But while the subject is on the table: Polling, even very good polling, is exactly the wrong way to go about figuring out the electoral effects of a government shutdown or any similar confrontation. There’s no point in asking people who they would blame if this happened, because people are extremely poor predictors of their own reactions to complex political fights … well, to be blunt, people are poor predictors of their own reactions to most things, at least beyond the obvious (and we’re not even all that good on the obvious ones, either). But for this one, there’s no way for anyone to know how they would react because there’s no way to know how the events would play out and be interpreted. I suppose dedicated partisans know who they would blame for a shutdown — but you don’t need a poll to know that.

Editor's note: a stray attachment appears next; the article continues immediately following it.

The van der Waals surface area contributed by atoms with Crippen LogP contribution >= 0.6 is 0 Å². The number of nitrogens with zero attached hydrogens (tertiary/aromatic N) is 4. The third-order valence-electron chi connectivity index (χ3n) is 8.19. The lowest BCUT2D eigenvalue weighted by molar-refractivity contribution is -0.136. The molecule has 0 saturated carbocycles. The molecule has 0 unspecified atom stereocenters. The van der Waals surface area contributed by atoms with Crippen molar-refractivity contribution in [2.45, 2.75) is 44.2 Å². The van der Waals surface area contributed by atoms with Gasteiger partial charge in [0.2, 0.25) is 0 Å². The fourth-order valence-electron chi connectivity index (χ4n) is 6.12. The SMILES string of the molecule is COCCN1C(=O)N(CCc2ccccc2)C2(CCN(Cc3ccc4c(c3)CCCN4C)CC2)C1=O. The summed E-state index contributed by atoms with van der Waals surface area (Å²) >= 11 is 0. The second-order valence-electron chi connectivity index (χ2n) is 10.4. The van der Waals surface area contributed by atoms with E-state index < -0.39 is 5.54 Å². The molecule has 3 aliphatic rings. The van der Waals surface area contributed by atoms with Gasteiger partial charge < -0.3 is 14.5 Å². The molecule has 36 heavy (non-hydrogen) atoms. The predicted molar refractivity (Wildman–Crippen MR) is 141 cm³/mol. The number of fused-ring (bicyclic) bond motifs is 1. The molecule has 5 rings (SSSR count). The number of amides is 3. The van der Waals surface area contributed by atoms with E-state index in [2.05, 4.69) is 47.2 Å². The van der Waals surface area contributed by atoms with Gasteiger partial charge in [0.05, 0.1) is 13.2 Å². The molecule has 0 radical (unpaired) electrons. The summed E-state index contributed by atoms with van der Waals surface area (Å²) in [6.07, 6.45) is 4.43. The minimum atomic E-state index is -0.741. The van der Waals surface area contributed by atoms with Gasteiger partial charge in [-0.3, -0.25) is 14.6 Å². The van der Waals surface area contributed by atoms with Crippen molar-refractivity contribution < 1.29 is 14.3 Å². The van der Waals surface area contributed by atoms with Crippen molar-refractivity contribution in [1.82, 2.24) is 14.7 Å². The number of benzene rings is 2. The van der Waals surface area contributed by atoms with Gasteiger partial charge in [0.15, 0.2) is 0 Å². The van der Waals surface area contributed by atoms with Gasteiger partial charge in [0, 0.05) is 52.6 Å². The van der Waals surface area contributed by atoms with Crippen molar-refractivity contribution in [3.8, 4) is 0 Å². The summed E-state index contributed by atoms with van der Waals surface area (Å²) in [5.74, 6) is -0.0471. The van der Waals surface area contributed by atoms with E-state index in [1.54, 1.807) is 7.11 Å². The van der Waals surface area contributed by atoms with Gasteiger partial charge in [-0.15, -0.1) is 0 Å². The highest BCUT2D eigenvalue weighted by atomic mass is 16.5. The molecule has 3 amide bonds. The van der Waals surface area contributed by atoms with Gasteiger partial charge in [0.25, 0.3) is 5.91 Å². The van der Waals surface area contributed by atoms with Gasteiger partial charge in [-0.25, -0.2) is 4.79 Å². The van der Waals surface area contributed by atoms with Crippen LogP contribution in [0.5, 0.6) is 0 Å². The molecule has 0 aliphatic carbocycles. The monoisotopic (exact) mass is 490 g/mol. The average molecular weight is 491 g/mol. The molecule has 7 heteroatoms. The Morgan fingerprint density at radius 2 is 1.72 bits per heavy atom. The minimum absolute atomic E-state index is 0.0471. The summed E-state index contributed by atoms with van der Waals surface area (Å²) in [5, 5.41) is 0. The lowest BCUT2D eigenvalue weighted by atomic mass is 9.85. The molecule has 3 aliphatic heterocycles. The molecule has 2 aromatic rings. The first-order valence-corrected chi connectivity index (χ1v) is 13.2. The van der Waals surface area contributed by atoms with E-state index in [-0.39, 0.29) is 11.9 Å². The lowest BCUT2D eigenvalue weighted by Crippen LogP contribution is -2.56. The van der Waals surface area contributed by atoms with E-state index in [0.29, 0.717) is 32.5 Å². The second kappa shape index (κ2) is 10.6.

And this is a two-step reaction, right? How will people react to a shutdown, and then how will that reaction affect their vote? On that second one, voters are notoriously bad at reporting what affected their vote even after the fact; there’s no way that their prospective, speculative guesses at their future reasoning should be taken seriously. It’s possible that there might be something useful in a very good survey, but taking people’s answers at face value is a big mistake.
We may see plenty of non-partisan firms running these polls in the weeks leading up to a possible showdown. My advice? Ignore those polls. Instead, try to figure out how the press is likely to cover what happens. If you can predict that, then you’ll have something. Some things just aren’t worth pre-polling.